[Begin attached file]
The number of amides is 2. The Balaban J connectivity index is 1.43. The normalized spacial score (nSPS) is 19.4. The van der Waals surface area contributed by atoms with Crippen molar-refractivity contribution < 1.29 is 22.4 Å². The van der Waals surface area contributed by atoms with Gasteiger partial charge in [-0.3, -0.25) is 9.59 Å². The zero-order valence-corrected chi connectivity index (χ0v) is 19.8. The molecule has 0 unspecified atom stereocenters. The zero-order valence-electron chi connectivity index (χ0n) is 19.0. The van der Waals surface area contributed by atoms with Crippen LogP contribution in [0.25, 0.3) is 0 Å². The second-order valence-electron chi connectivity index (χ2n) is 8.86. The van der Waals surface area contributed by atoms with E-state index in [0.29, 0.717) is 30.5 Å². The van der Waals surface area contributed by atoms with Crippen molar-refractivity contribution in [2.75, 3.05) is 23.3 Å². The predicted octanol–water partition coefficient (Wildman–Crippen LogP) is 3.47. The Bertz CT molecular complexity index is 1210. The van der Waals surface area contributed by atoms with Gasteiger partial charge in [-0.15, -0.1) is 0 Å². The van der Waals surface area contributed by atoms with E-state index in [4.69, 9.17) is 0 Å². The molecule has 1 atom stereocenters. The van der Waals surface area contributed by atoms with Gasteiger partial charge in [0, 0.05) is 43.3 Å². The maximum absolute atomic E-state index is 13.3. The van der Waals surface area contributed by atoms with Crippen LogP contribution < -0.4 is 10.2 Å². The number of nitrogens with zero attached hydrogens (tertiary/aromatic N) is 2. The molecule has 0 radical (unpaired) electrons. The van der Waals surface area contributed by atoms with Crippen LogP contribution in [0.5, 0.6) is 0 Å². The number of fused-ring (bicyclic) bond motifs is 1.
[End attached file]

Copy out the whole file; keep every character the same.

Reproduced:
The number of amides is 2. The Balaban J connectivity index is 1.43. The normalized spacial score (nSPS) is 19.4. The van der Waals surface area contributed by atoms with Crippen molar-refractivity contribution < 1.29 is 22.4 Å². The van der Waals surface area contributed by atoms with Gasteiger partial charge in [-0.3, -0.25) is 9.59 Å². The zero-order valence-corrected chi connectivity index (χ0v) is 19.8. The molecule has 0 unspecified atom stereocenters. The zero-order valence-electron chi connectivity index (χ0n) is 19.0. The van der Waals surface area contributed by atoms with Crippen LogP contribution in [0.25, 0.3) is 0 Å². The second-order valence-electron chi connectivity index (χ2n) is 8.86. The van der Waals surface area contributed by atoms with E-state index in [0.29, 0.717) is 30.5 Å². The van der Waals surface area contributed by atoms with Crippen molar-refractivity contribution in [2.75, 3.05) is 23.3 Å². The predicted octanol–water partition coefficient (Wildman–Crippen LogP) is 3.47. The Bertz CT molecular complexity index is 1210. The van der Waals surface area contributed by atoms with Gasteiger partial charge in [-0.15, -0.1) is 0 Å². The van der Waals surface area contributed by atoms with E-state index in [4.69, 9.17) is 0 Å². The molecule has 1 atom stereocenters. The van der Waals surface area contributed by atoms with Gasteiger partial charge in [0, 0.05) is 43.3 Å². The maximum absolute atomic E-state index is 13.3. The van der Waals surface area contributed by atoms with Crippen LogP contribution < -0.4 is 10.2 Å². The number of nitrogens with zero attached hydrogens (tertiary/aromatic N) is 2. The molecule has 0 radical (unpaired) electrons. The van der Waals surface area contributed by atoms with Crippen LogP contribution in [0.5, 0.6) is 0 Å². The number of fused-ring (bicyclic) bond motifs is 1.